Culture, more than any discourse, unites. So have courage and take risks despite the obstacles and the hatred with which you will no doubt be confronted; the beauty of the world will always be by your side. Like dance has been for me. With its singular force to eliminate social and ethnic distinctions, leaving but the movement of bodies in their essence, of human beings returning to their pure expression, unique and shared.

I would like to end by quoting René Char whose words remind me daily to not let anyone confine us to scripted roles.

“Push your luck, hold on tight to your good fortune, and take your risk. Watching you, they will get used to it.”

So try, fail, start all over again but above all, dance, never stop dancing!



Translation: Petya Hristova and Charlene Lim

For more information: http://www.international-dance-day.org/en/message.html

Saturday, March 29, 2014

Impression: James Thiérrée's Tabac Rouge


photo copyright Tabac Rouge

Reviewer's Notes:
Last year when James Thiérrée premiered his newest work, Tabac Rouge, he did not perform in it. In the past, the works he has made for his company, Compagnie du Hanneton, have not only centered around him as the principal performer, but have also been powered by his extraordinary skill and charisma as a performer. Hats off to Thiérrée for plunging into a new phase in his creative process with honesty, courage and moments of brilliance.

I have been a bit late in getting to this program, and in writing it up. But definitely better late than never in this case!

To read my "Impression" of Tabac Rouge for The Dance Enthusiast, click here

--
Ann Moradian

Thursday, February 20, 2014

Impression: The Rime of the Ancient Mariner

Fiona Shaw & Daniel Hay Gordon performing at Bouffes du Nord in Paris. For Ann Moradian's IMPRESSION of this work for The Dance Enthusiast, click here.

Photo (c) Richard Hubert Smith

Reviewer's Notes:
It all started with rehearsals in director Phyllida Lloyd's kitchen. Fiona Shaw (who you may know as Aunt Petunia in the Harry Potter films, but she has done so much more!) and Lloyd were just thinking to present something relatively informally for their friends, they said at the Q&A following the performance I attended, as a way of bringing poetry to life through theatre. And while the costumes remain pretty ordinary (simple black t-shirts and trousers), it has long left the kitchen and the UK, to travel through Greece, the US and most recently Paris at Peter Brook's dream of a theatre, Theatre des Bouffes du Nord.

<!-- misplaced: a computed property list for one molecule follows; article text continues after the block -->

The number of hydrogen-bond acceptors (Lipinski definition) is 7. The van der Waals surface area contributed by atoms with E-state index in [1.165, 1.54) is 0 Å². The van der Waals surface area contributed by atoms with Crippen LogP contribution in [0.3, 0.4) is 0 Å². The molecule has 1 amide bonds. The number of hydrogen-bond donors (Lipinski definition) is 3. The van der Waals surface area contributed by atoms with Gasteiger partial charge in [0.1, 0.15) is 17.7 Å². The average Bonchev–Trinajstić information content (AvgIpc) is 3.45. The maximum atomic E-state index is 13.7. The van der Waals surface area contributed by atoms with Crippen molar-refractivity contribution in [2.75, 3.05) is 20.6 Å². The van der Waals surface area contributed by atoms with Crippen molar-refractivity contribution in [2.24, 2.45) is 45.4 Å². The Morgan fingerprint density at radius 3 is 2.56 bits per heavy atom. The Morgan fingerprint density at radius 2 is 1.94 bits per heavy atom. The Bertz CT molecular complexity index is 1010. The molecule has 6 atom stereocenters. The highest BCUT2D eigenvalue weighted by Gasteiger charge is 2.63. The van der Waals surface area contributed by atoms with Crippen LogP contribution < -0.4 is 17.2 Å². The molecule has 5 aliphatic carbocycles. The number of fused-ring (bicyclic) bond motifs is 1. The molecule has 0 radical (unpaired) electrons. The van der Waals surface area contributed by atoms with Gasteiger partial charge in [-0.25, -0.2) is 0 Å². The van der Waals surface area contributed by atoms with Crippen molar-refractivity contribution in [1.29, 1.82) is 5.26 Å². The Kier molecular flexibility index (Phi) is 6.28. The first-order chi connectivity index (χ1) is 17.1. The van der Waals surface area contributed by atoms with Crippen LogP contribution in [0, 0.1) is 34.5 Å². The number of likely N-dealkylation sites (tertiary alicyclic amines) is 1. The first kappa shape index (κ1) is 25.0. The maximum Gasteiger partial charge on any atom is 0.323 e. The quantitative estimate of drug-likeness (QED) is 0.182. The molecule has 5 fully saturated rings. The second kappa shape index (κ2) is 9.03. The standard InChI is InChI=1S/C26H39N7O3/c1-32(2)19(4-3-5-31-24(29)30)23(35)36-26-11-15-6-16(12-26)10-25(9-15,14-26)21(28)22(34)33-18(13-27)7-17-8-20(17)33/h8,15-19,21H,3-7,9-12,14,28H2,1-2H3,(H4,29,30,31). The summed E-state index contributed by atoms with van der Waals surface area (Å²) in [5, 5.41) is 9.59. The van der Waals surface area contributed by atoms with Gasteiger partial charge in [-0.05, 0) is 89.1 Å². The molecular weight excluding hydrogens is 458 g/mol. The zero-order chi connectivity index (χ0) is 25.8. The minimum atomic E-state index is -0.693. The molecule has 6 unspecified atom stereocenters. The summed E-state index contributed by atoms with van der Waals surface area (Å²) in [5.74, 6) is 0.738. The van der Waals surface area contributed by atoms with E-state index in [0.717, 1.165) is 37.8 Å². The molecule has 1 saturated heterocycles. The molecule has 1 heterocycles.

It was interesting to learn that the single dancer, in the form of Daniel Hay-Gordon, was originally a chorus of 6 male dancers. Only Danny, Shaw explained, could move through the physical images quick enough to keep pace with the rhythm of her text. Brought to life vividly by this team of artists, it will be long while yet before it returns to a quiet existence in the private domain of Phyllida Lloyd's kitchen.
--
am

Monday, February 3, 2014

The Chant of Medusa

The Chant of Medusa © Ann Moradian. All rights reserved.

I do not ask to know
knowing that knowing is past;
knowing that knowing now
means living now, no more.

I do not ask to know
knowing that knowing cannot be held;
knowing that knowing cannot be held,
alone.

I do not ask to know
knowing that knowing is moving, through time;
knowing that knowing
knows only a moment.

I do not ask to know
knowing that knowing is memory
of a moment before.
Trapped in a moment, motionless
for a lifetime, knowing
a memory.
Living now no more.

Living now, no more.
Moving forward with the moment that is now
now now
now --
Knowledge carries me in its arms.
Dare I see?

I do not ask to know
knowing that knowing cannot be held;
knowing that knowing
can only be known being held.
I ask to be-held and be-hold.
Sharing this moment in time and space;
beholden to each other by membering the moment that is now
now now
now --

--Ann Moradian, July 25, 2009